2011 CA Report: Sleeper Cigars – June Cigar Buying Guide

Sleeper Cigars – What’s up with that?

As I define them, “sleeper cigars” are good cigars that have caught the attention of a few, but for the most part have been overlooked by the majority of cigar smokers. There could be any number of reasons these cigars have gone unnoticed, but rather than speculate as to why, let’s focus on how to find a good Sleeper cigar.

Shameless self-promotion aside, cigar samplers are most often the source of good sleeper cigars, since many cigar samplers have a few “unknowns” among them. It seems that cigar smokers tend to compromise when it comes to variety samplers, too. They’ll take a couple of unknowns because, 1) most of the cigars in the pack are those that they already recognize, and 2) the pack is usually discounted enough to justify the purchase. Ironically, this is usually how they find that outlying Sleeper, too.

Experienced cigar smokers know they can find good cigars at well below prices they would pay for luxury-priced selections. That alone speaks to something I’ve pointed out time and again: experiment, experiment, experiment. That said, price isn’t always the issue. As you experiment, you may just as easily find a $10 Sleeper as a $3 Sleeper.

Another thing Sleeper cigars have in common is, most of them are made by many of the world’s leading blenders. If a cigar smoker has enjoyed certain name brands in the past, they’re more likely to try a stick made by say, Pepin Garcia, Nick Perdomo, Rocky Patel, Ernesto Perez-Carrillo, or Carlos Torano, to name a handful, even if the cigar is a private blend.

Finally, by finding these undiscovered gems, it’s very likely you’ll tell your friends, and in turn, you can actually help the brand find an audience

Check out some of my favorite cigar sleepers:

Alec Bradley Overture Toro (6″ X 50)

ALEC BRADLEY OVERTURE TORO - 6 X 50 sleeper cigars

First cousin to Alec Bradley’s renowned Tempus series, this full-bodied cigar offers a stunning smoke brimming with spice, complexity and extra-rich Honduran Trojes tobaccos.



Conuco Churchill (7″ X 48)

CONUCO CHURCHILL - 7 X 48 sleeper cigars

Blended with a little help from Rocky Patel, this full-flavored sleeper is a dark, complex “must-smoke” with a dense and creamy core of rich Honduran flavor.



Carlos Torano Signature Robusto (5″ X 52)


From one of the industry’s most respected cigar families comes this robust Maduro blend offering dark tobacco flavors laced with notes of espresso and spice.



El Triunfador No. 4 (5″ X 48)
EL TRIUNFADOR NO. 4 - 5 X 48 sleeper cigars

A Pete Johnson/Pepin Garcia collaboration offering a complex. Full-bodied smoke laced with flavors of coffee bean, roasted nuts and caramel on the finish.



EP Carrillo Core Line Encantos (4 7/8″ X 50)

EP CARRILLO CORE LINE ENCANTOS - 4 7/8 X 50 sleeper cigars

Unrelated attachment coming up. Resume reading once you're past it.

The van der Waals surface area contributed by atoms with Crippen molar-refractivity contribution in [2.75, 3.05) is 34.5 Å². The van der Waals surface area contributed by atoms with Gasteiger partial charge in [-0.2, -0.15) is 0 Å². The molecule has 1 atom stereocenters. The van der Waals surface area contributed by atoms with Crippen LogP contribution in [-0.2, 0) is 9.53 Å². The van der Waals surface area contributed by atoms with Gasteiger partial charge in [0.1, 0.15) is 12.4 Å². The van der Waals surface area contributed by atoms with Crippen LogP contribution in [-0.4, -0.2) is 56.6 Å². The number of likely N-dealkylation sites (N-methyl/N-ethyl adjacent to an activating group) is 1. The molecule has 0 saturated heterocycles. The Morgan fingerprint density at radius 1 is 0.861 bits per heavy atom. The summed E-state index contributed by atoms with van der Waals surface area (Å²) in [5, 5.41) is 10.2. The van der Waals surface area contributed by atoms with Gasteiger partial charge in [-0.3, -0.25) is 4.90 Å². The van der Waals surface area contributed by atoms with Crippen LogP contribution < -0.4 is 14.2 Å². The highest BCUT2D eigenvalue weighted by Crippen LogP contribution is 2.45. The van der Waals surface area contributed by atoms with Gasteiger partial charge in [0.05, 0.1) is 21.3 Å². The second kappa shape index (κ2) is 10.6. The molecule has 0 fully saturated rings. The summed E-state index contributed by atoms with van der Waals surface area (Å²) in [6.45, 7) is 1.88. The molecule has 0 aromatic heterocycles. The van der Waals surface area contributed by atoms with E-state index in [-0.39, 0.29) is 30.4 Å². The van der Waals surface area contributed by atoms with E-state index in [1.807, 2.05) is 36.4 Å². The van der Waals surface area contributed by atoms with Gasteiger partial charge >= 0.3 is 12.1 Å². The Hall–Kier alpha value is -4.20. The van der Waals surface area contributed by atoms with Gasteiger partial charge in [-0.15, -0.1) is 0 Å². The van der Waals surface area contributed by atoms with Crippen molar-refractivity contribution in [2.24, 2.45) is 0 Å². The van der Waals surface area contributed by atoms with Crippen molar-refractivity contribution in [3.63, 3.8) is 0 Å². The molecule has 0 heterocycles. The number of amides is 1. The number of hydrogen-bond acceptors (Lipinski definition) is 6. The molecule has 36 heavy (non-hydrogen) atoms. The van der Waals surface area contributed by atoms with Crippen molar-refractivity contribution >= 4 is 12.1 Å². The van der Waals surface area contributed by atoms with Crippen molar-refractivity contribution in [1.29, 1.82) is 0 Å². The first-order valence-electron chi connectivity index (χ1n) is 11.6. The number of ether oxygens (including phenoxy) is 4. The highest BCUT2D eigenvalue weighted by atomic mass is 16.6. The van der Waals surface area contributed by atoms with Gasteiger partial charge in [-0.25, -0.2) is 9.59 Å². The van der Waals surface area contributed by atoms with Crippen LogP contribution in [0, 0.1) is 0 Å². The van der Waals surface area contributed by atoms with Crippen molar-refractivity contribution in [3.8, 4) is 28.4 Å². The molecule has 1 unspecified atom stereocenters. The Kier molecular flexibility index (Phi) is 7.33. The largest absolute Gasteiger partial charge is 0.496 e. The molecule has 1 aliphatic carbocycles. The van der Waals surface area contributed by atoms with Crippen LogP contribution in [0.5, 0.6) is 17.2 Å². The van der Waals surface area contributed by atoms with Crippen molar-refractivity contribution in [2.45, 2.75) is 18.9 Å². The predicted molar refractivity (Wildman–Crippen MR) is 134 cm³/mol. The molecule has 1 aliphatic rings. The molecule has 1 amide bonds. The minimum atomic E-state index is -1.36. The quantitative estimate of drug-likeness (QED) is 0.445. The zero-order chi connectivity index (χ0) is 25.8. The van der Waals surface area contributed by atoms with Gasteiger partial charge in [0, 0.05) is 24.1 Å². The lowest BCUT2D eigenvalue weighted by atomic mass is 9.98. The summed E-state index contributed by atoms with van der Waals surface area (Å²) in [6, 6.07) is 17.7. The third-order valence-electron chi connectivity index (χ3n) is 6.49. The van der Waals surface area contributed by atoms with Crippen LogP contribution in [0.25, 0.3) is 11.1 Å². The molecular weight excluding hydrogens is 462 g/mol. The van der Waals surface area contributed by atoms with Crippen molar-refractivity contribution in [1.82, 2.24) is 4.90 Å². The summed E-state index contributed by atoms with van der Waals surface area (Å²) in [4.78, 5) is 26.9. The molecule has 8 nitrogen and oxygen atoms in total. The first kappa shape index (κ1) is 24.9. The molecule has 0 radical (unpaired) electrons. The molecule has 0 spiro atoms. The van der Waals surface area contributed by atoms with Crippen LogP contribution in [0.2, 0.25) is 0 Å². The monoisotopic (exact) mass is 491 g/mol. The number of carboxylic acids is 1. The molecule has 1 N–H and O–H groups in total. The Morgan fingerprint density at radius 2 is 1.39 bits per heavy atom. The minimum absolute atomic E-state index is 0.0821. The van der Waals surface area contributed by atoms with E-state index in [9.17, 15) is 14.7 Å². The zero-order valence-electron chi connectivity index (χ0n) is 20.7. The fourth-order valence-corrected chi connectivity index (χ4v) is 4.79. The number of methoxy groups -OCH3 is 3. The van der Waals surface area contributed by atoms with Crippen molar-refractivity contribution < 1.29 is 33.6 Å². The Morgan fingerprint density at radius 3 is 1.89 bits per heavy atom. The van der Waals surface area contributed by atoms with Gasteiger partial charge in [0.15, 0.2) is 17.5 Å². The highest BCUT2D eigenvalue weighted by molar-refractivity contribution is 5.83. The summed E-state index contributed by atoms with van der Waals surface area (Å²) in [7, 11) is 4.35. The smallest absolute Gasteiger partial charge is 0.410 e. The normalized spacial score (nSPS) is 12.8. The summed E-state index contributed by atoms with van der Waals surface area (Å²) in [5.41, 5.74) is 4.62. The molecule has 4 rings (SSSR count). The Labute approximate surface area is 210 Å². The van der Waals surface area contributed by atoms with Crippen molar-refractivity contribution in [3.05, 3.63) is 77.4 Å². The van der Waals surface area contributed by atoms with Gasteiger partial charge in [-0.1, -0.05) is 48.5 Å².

Two to five year-aged Nicaraguan and Dominican tobaccos rolled in 3-year-aged Ecuadorian Habano wrappers present a rich, creamy, medium-bodied smoke laced with sweet woody notes.



H Upmann Vintage Cameroon Robusto (5″ X 52)


African Cameroon wrappers plus Dominican, Nicaraguan, and Peruvian longfillers give this full-flavored sleeper a deliciously sweet, woody, character brimming with dense, creamy smoke.



La Floridita Fuerte Robusto (5″ X 50)

LA FLORIDITA FUERTE ROBUSTO - 5 X 50 sleeper cigars

Arguably the best of the La Floridita series, this Plasencia-blended cigar offers thick, creamy smoke with dark, woody flavors and sweet spicy notes.



Famous VSL Nicaragua Churchill (7″ X 48)


Diverse Nicaraguan longfillers and an Ecuadorian Habano wrapper offer a full-bodied smoke with excellent balance, complex flavor, some sweetness and rich, caramelized spice flavors.

Cigar tip image


Cutting cigar cap with cigar scissors


 How much of a cigar’s cap should you cut?

 You only need to slice off the cap itself, about 1/16th of an inch, and generally no more than 1/8th will do it, and should result in    a little round disc. Even if you don’t get the entire cap, as you smoke the cigar and the head gets more saturated, it will open wider naturally. If you feel it necessary to cut a little deeper for draw purposes, note that triple capped cigars tend to hold up better because they also protect the cigar’s shoulders. Moreover, never clip a cigar below its shoulders as the wrapper may  unravel on you.

Gary Korb

Gary Korb

Executive Editor at cigaradvisor.com

Gary Korb has been writing and editing content for CigarAdvisor.com since its debut in 2008. An avid cigar smoker for over 30 years, during the past 12 years he has worked on the marketing side of the premium cigar business as a Sr. Copywriter, blogger, and cigar reviewer. A graduate of the Newhouse School of Public Communications at Syracuse University, prior to his career in the cigar business, Gary worked in the music and video industry as a marketer and a publicist.

Related Posts